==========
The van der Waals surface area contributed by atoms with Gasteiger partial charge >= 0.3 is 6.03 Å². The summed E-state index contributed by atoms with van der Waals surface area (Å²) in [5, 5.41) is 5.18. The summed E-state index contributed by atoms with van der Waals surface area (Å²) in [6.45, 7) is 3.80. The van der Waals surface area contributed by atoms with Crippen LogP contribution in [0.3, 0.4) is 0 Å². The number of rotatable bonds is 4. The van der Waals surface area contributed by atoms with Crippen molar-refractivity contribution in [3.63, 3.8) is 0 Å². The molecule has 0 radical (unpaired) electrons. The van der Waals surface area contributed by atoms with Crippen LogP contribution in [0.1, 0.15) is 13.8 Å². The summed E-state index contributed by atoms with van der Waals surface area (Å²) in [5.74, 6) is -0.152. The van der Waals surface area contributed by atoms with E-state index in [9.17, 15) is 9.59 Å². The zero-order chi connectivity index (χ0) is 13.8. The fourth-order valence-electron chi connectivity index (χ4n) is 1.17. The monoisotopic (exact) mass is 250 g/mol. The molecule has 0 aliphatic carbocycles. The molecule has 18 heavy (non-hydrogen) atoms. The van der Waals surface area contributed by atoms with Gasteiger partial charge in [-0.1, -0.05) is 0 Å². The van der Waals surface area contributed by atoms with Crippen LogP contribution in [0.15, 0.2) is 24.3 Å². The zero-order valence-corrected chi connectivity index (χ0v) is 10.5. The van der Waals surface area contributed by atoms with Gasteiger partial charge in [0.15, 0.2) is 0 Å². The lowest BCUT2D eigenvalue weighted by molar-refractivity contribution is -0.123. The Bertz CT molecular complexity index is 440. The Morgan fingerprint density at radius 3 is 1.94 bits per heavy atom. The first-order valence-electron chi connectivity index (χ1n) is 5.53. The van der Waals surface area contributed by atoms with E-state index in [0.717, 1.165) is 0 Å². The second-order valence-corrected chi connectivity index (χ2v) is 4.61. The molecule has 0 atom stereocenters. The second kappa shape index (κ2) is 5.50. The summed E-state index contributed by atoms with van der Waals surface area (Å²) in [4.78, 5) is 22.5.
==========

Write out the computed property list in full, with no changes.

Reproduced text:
The van der Waals surface area contributed by atoms with Gasteiger partial charge >= 0.3 is 6.03 Å². The summed E-state index contributed by atoms with van der Waals surface area (Å²) in [5, 5.41) is 5.18. The summed E-state index contributed by atoms with van der Waals surface area (Å²) in [6.45, 7) is 3.80. The van der Waals surface area contributed by atoms with Crippen LogP contribution in [0.3, 0.4) is 0 Å². The number of rotatable bonds is 4. The van der Waals surface area contributed by atoms with Crippen molar-refractivity contribution in [3.63, 3.8) is 0 Å². The molecule has 0 radical (unpaired) electrons. The van der Waals surface area contributed by atoms with Crippen LogP contribution in [0.1, 0.15) is 13.8 Å². The summed E-state index contributed by atoms with van der Waals surface area (Å²) in [5.74, 6) is -0.152. The van der Waals surface area contributed by atoms with E-state index in [9.17, 15) is 9.59 Å². The zero-order chi connectivity index (χ0) is 13.8. The fourth-order valence-electron chi connectivity index (χ4n) is 1.17. The monoisotopic (exact) mass is 250 g/mol. The molecule has 0 aliphatic carbocycles. The molecule has 18 heavy (non-hydrogen) atoms. The van der Waals surface area contributed by atoms with Gasteiger partial charge in [-0.1, -0.05) is 0 Å². The van der Waals surface area contributed by atoms with Crippen LogP contribution in [0.15, 0.2) is 24.3 Å². The zero-order valence-corrected chi connectivity index (χ0v) is 10.5. The van der Waals surface area contributed by atoms with Gasteiger partial charge in [0.15, 0.2) is 0 Å². The lowest BCUT2D eigenvalue weighted by molar-refractivity contribution is -0.123. The Bertz CT molecular complexity index is 440. The Morgan fingerprint density at radius 3 is 1.94 bits per heavy atom. The first-order valence-electron chi connectivity index (χ1n) is 5.53. The van der Waals surface area contributed by atoms with E-state index in [0.717, 1.165) is 0 Å². The second-order valence-corrected chi connectivity index (χ2v) is 4.61. The molecule has 0 atom stereocenters. The second kappa shape index (κ2) is 5.50. The summed E-state index contributed by atoms with van der Waals surface area (Å²) in [4.78, 5) is 22.5.